Attorneys representing the construction company suing Escambia County for not paying the final $3.4 million to build the new county jail are asking a judge to sanction the county for ignoring discovery and deposition requests in the ongoing lawsuit.
The requests go as far as asking the county to explain why an assistant county administrator should not be held in contempt of court for allegedly ignoring a subpoena.
Whitesell-Green/Caddell sued the county in January, alleging the county still owes the company $3.4 million for the construction of the $132 million jail building completed in 2021.
The county had denied the allegation and argued the construction company was 224 days late in finishing the project, and under the contract, it can withhold the payment.
Whitesell-Green/Caddell, a joint company between Whitesell-Green and Caddell Construction formed to build the jail, argues any delays in the project were excusable under the contract because of the COVID-19 pandemic.
Earlier this month, Whitesell-Green filed a motion arguing the county had ignored all discovery requests in the lawsuit, and then it escalated that request when it filed a motion on Nov. 18 asking the judge in the case to force the county to explain why Assistant County Administrator Debbie Bowers should not be held in contempt of court.
The construction company's attorneys said in the filing they attempted to set up a deposition with Bowers for more than a month that went ignored by the county. The attorneys issued a subpoena for Bowers to appear for a deposition on Nov. 4, and the county did not challenge the subpoena.
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"Ms. Bowers failed to comply with the duly noticed and served a subpoena and has not presented any excuse for the non-appearance, objected to the subpoena, or filed any papers requesting relief from the subpoena," Whitesell-Green's attorney Elysha Luken wrote.
Escambia County spokesperson Andie Gibson told the News Journal that the deposition was scheduled without coordination from the county.
"The attorneys for Whitesell, Green/Caddell scheduled depositions without coordinating the dates and times with our attorneys or with Debbie Bowers," Gibson said. "They are being rescheduled for February at coordinated dates and times."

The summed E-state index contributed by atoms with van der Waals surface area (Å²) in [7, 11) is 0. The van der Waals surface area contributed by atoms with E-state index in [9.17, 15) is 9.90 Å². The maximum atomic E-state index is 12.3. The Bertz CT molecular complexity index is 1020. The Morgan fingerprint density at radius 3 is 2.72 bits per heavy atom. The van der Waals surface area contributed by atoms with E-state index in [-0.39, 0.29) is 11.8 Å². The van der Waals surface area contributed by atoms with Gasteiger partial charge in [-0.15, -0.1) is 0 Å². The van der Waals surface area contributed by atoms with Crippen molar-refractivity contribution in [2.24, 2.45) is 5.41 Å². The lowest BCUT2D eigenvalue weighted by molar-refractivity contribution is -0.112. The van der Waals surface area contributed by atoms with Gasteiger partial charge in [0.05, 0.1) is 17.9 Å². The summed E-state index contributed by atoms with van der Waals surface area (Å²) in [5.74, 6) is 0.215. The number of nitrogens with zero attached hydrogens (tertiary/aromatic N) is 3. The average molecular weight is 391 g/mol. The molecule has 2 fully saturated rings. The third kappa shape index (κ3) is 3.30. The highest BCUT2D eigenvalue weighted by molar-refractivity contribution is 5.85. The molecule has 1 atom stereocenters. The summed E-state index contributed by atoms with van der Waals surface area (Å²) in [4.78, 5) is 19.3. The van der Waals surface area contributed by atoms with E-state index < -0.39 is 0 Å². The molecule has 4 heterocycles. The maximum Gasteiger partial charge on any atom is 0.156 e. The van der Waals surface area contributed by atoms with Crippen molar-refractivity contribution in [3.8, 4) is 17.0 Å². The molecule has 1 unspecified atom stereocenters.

Attorneys for Whitesell-Green did not respond to the News Journal's request for comment.
The missed deposition came just a day after Whitesell-Green filed a motion with the court seeking sanctions against Escambia County for ignoring the request for discovery and the request to schedule depositions in the case.
The county had sought a stay to discovery in the lawsuit, but no stay was ever granted.
"Defendant's (Escambia County) requested stay of discovery has been denied by the court and defendant has not moved for a protective order," Luken wrote in a Nov. 3 filing. "Instead, defendant has ignored requests and has seen itself as the sole judge of whether it will respond to discovery."
The lawsuit has been going on for the last year and has grown more complex, with the county filing a third-party complaint against DLR Group, the company the county hired to manage the selection process and construction of the jail.
While the county denies the allegations in Whitesell-Green's original complaint, it argues that if it is found liable in the case, DLR Group would be to blame. The county alleges DLR Group did not hold up its end of the contract in managing the construction of the jail.
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While the case was filed in Escambia County, Okaloosa Circuit Court Judge John Brown is overseeing the case after Escambia County judiciary was recused in the case.
Brown has set a hearing in the case for Jan. 13 on Whitesell-Green's motion to seek sanctions against the county.
Brown has ordered the parties to try to mediate their dispute while the lawsuit continues with a mediation deadline of March 2, according to court documents.
A preliminary trial date of June 12 has been scheduled.
This article originally appeared on Pensacola News Journal: Escambia County could face sanctions in Whiesell-Green-Caddell lawsuit